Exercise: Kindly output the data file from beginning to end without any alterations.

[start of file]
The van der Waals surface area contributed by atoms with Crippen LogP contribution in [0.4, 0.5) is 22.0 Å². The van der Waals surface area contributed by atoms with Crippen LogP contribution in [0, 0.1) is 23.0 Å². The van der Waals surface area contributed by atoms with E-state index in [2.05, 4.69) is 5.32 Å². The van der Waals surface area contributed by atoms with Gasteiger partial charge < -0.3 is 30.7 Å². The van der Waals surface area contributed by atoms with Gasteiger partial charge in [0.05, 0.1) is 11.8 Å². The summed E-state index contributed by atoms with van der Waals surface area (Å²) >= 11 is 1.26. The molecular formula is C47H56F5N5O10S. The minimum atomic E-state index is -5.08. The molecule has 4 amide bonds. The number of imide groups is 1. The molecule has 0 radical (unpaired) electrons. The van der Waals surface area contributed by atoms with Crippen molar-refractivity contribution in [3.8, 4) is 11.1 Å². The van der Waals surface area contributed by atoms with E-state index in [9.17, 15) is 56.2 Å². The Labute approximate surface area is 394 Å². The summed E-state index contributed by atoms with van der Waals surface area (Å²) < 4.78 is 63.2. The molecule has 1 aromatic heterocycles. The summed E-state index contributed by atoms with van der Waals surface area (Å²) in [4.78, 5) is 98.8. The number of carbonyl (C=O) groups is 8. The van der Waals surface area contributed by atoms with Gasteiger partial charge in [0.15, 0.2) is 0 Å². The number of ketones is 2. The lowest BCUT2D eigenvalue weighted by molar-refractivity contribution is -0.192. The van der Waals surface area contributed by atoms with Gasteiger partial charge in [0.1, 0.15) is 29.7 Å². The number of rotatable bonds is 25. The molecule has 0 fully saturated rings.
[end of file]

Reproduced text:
The van der Waals surface area contributed by atoms with Crippen LogP contribution in [0.4, 0.5) is 22.0 Å². The van der Waals surface area contributed by atoms with Crippen LogP contribution in [0, 0.1) is 23.0 Å². The van der Waals surface area contributed by atoms with E-state index in [2.05, 4.69) is 5.32 Å². The van der Waals surface area contributed by atoms with Gasteiger partial charge < -0.3 is 30.7 Å². The van der Waals surface area contributed by atoms with Gasteiger partial charge in [0.05, 0.1) is 11.8 Å². The summed E-state index contributed by atoms with van der Waals surface area (Å²) >= 11 is 1.26. The molecular formula is C47H56F5N5O10S. The minimum atomic E-state index is -5.08. The molecule has 4 amide bonds. The number of imide groups is 1. The molecule has 0 radical (unpaired) electrons. The van der Waals surface area contributed by atoms with Crippen molar-refractivity contribution in [3.8, 4) is 11.1 Å². The van der Waals surface area contributed by atoms with E-state index in [9.17, 15) is 56.2 Å². The Labute approximate surface area is 394 Å². The summed E-state index contributed by atoms with van der Waals surface area (Å²) < 4.78 is 63.2. The molecule has 1 aromatic heterocycles. The summed E-state index contributed by atoms with van der Waals surface area (Å²) in [4.78, 5) is 98.8. The number of carbonyl (C=O) groups is 8. The van der Waals surface area contributed by atoms with Gasteiger partial charge in [0.15, 0.2) is 0 Å². The number of ketones is 2. The lowest BCUT2D eigenvalue weighted by molar-refractivity contribution is -0.192. The van der Waals surface area contributed by atoms with Gasteiger partial charge in [0.1, 0.15) is 29.7 Å². The number of rotatable bonds is 25. The molecule has 0 fully saturated rings.